The first barrio election was held on 7 May, 1899 in Baliuag, Bulacan, supervised by American General Henry W. Lawton. The ballot system was used, the same system that saw the first Philippine Assembly formed in 1907.
This local elections system was kept until Martial Law was declared in 1972, which saw the elections suspended at all levels of government.
Modern ballot boxes being cleaned for the 2013 Barangay Elections in La Union
We have been following the story of the local elections in the Philippines at different points in our history, but the first ever barangay election was actually held on 17 May 1982. It’s because the term ‘barangay’ was only made official that year through the Barangay Elections Act.
Since 1988, however, many changes were made to the rules of the barangay elections. These changes included the length of office, day and month of elections, and how often the elections are held. In the current system, we vote every 3 years for 8 candidates running for a seat in the barangay council: 1 captain and 7 councilors.
The barangay captain is basically the head of the barangay – he makes sure that the law is being followed and justice served. He also takes care of development planning in terms of infrastructure and social work, oversees the operation of basic facilities in the neighbourhood and designates how the barangay’s fund should be spent. The 7 councilors act in various capacities according to the captain. They help the captain fulfill the following duties that are within the rights of the consituents:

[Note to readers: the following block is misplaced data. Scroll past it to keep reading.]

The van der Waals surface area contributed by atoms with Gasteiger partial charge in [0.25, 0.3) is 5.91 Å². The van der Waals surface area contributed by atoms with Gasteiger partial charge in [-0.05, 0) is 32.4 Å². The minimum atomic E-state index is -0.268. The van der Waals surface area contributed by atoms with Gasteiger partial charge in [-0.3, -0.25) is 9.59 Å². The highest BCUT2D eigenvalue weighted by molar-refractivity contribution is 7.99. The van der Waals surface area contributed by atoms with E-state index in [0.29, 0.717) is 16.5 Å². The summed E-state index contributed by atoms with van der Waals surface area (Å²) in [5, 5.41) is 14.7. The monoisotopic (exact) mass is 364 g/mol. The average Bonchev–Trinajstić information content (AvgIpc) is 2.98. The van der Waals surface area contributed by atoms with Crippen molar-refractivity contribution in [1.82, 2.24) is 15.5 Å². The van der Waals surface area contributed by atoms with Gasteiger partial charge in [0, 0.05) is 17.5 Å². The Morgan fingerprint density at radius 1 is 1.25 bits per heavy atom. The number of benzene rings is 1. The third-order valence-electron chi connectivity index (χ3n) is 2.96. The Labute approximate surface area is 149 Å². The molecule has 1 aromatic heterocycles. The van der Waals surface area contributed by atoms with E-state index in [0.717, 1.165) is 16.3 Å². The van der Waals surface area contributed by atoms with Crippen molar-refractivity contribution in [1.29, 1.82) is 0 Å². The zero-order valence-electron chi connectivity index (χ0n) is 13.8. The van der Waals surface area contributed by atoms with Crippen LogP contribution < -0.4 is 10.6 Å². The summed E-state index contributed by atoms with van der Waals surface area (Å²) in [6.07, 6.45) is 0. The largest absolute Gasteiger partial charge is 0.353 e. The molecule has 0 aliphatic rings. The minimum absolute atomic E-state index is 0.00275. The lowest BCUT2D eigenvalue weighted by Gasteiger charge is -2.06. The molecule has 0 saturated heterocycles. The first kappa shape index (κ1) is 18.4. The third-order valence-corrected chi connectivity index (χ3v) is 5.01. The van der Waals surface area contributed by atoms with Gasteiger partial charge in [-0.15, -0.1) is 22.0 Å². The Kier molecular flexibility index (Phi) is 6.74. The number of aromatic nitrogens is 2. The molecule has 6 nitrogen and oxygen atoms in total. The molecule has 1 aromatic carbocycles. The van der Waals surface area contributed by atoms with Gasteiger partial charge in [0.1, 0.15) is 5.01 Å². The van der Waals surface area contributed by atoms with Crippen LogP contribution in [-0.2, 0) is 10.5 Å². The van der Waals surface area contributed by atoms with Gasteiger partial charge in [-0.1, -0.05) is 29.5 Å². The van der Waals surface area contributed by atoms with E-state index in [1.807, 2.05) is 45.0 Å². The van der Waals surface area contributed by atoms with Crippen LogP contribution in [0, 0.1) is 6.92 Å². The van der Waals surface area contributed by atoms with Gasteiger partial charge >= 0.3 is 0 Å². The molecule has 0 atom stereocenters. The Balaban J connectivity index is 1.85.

- Promote peace and order
- Maintain cleanliness of the neighbourhood and uphold projects to beautify the area
- Promote well-being and protect the rights of the residents
- Maintain government and barangay-owned infrastructure and properties
- Adopt measures to curb crime and eliminate drug addiction
Barangay meetings around the Philippines
28 October 2013 marks the 8th year the barangay election was held in our country. It also marks the first time election of Sangguniang Kabataan (SK) or Youth Council was postponed since it was established in 1992. Why was it postponed? Unfortunately, it seemed that some SK officials already knew how to magically make funds disappear. Graft and corruption at such an young age is a heartbreak. But let’s have enough of the bad news.
More than just a day for exercising democracy, this day celebrates an institution that has been alive since the dawn of our country’s history. An institution that values a person’s worth and our confidence in their leadership for the sake of a prosperous future.
In many ways, the barangay election of our ancestors and our modern barangay election are similar in that every person has a say on who is fit to lead the community. However, an important ingredient has been lost through the years – the value we place in a person’s true and practical worth to fill that position. We have lost touch with our sense of community – our belief that our single vote can make a difference for our fellows. By exercising our right to vote, we can be models for the youth and those who have lost hope in the elections.
That’s it for today’s special on the history of the local elections. Personally, do you think it is still worth it to vote for barangay officials? Has it become too much of a chore? Are barangay officials actually doing their jobs? If money and reputation were not an issue, will you run for a position in the barangay level? Why or why not? Share your thoughts by commenting below!